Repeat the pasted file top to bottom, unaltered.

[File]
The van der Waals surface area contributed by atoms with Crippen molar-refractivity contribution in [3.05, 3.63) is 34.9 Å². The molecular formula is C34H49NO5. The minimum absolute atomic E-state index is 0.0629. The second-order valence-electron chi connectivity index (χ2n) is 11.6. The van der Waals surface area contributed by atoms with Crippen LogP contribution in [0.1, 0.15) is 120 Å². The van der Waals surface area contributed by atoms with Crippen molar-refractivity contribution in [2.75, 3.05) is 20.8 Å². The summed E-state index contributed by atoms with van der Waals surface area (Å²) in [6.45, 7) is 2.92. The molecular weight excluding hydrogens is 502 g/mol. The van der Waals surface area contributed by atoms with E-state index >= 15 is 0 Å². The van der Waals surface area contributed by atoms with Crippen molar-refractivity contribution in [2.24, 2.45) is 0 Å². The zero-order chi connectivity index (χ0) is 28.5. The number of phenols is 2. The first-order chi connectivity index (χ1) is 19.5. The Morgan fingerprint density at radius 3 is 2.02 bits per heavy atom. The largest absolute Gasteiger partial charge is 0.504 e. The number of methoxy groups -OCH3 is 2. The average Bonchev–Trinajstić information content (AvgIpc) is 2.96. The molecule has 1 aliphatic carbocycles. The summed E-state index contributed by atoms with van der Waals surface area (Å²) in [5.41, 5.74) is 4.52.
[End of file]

The van der Waals surface area contributed by atoms with Crippen molar-refractivity contribution in [3.05, 3.63) is 34.9 Å². The molecular formula is C34H49NO5. The minimum absolute atomic E-state index is 0.0629. The second-order valence-electron chi connectivity index (χ2n) is 11.6. The van der Waals surface area contributed by atoms with Crippen LogP contribution in [0.1, 0.15) is 120 Å². The van der Waals surface area contributed by atoms with Crippen molar-refractivity contribution in [2.75, 3.05) is 20.8 Å². The summed E-state index contributed by atoms with van der Waals surface area (Å²) in [6.45, 7) is 2.92. The molecular weight excluding hydrogens is 502 g/mol. The van der Waals surface area contributed by atoms with E-state index >= 15 is 0 Å². The van der Waals surface area contributed by atoms with Crippen molar-refractivity contribution in [2.24, 2.45) is 0 Å². The zero-order chi connectivity index (χ0) is 28.5. The number of phenols is 2. The first-order chi connectivity index (χ1) is 19.5. The Morgan fingerprint density at radius 3 is 2.02 bits per heavy atom. The largest absolute Gasteiger partial charge is 0.504 e. The number of methoxy groups -OCH3 is 2. The average Bonchev–Trinajstić information content (AvgIpc) is 2.96. The molecule has 1 aliphatic carbocycles. The summed E-state index contributed by atoms with van der Waals surface area (Å²) in [5.41, 5.74) is 4.52.